So Peter Derrick of NYU’s Rudin Center for Transportation Policy and Management proposes “through-running” at Penn Station to allow New Jersey trains to travel through the city to Long Island and the northern suburbs. Meanwhile, Jay Cross of the Related Companies has resurrected an old Bloomberg plot to extend the 7 subway line from its future West Side terminus across the river to Secaucus, New Jersey. Of course Related has a self-serving stake in that idea: its massive Hudson Yards development sits at intersection of what Cross calls the “High Culture Corridor” (the Whitney’s new Meatpacking home, the High Line, the future Culture Shed) and the “Popular Culture Corridor” (Citi Field, Long Island City, Times Square). Why not tack on MetLife Stadium?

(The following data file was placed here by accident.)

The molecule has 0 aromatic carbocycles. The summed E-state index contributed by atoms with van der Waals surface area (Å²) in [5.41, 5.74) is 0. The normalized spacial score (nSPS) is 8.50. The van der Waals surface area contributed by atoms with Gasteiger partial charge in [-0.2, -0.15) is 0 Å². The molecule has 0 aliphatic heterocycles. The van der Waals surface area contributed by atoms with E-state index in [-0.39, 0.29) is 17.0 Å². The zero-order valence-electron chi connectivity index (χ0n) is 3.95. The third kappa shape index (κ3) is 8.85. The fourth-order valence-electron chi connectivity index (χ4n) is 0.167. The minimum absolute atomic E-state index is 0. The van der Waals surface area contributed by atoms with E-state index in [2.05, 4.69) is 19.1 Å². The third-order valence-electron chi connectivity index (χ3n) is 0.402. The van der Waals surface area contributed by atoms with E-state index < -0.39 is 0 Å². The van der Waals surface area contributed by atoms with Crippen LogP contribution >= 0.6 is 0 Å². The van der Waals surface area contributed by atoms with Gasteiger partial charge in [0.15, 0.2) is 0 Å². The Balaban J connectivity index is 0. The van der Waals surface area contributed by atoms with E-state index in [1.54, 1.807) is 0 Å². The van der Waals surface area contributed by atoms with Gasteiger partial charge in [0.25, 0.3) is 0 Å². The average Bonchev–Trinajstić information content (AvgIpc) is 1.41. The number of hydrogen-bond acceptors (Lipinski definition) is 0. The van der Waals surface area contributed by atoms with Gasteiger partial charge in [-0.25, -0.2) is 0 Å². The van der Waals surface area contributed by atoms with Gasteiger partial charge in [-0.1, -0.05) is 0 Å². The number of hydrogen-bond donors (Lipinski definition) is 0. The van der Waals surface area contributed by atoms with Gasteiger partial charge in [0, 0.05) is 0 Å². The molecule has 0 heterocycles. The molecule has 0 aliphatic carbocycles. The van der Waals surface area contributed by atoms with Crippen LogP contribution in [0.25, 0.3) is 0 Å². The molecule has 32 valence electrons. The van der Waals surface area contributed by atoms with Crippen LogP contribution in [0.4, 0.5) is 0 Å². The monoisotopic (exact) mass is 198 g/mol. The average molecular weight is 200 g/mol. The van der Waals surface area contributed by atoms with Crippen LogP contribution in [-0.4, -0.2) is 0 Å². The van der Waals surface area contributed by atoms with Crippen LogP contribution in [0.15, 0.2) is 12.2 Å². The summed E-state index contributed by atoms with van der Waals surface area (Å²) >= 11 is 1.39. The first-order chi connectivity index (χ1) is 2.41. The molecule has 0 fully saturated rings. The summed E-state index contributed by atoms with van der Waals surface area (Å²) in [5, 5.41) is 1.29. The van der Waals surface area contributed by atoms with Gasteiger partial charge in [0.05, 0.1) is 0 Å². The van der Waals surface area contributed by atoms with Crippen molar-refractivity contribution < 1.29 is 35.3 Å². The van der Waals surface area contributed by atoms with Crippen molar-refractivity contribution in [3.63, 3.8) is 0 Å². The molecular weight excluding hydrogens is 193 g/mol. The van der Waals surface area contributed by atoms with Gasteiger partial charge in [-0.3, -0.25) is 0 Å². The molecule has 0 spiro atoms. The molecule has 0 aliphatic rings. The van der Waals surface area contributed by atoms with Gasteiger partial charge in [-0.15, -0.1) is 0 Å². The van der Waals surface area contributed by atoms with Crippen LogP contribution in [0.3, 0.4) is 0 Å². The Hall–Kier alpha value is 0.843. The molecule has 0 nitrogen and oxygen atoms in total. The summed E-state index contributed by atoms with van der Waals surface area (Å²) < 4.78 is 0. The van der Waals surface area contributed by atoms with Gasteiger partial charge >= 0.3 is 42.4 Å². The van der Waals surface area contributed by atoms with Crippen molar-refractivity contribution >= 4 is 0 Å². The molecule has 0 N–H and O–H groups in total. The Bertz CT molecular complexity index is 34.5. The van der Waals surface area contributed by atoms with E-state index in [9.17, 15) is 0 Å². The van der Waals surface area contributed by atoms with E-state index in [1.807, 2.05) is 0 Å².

The G train just can’t catch a break. The only subway line without a stop in Manhattan has been blamed for everything from confounding tourists to straining relationships. Through two parallel but not necessarily competing projects, Robert Yaro and Forum president Alexander Garvin want to relieve some of the pressure on the much-maligned G by offering more options for the increasing numbers of Manhattan-averse commuters. The New York Triborough Overground would be a regional express rail arcing from Hunts Point in the Bronx through Queens to Bay Ridge, Brooklyn, and connecting to almost every subway line along the way. Yaro points out the entire route could utilize existing rail beds currently owned by Amtrak, LIRR or CSX, a freight rail service. Garvin proposes a light rail line that would connect Astoria with Red Hook along 21st Street in Queens, across Newtown Creek, and along Brooklyn’s waterfront.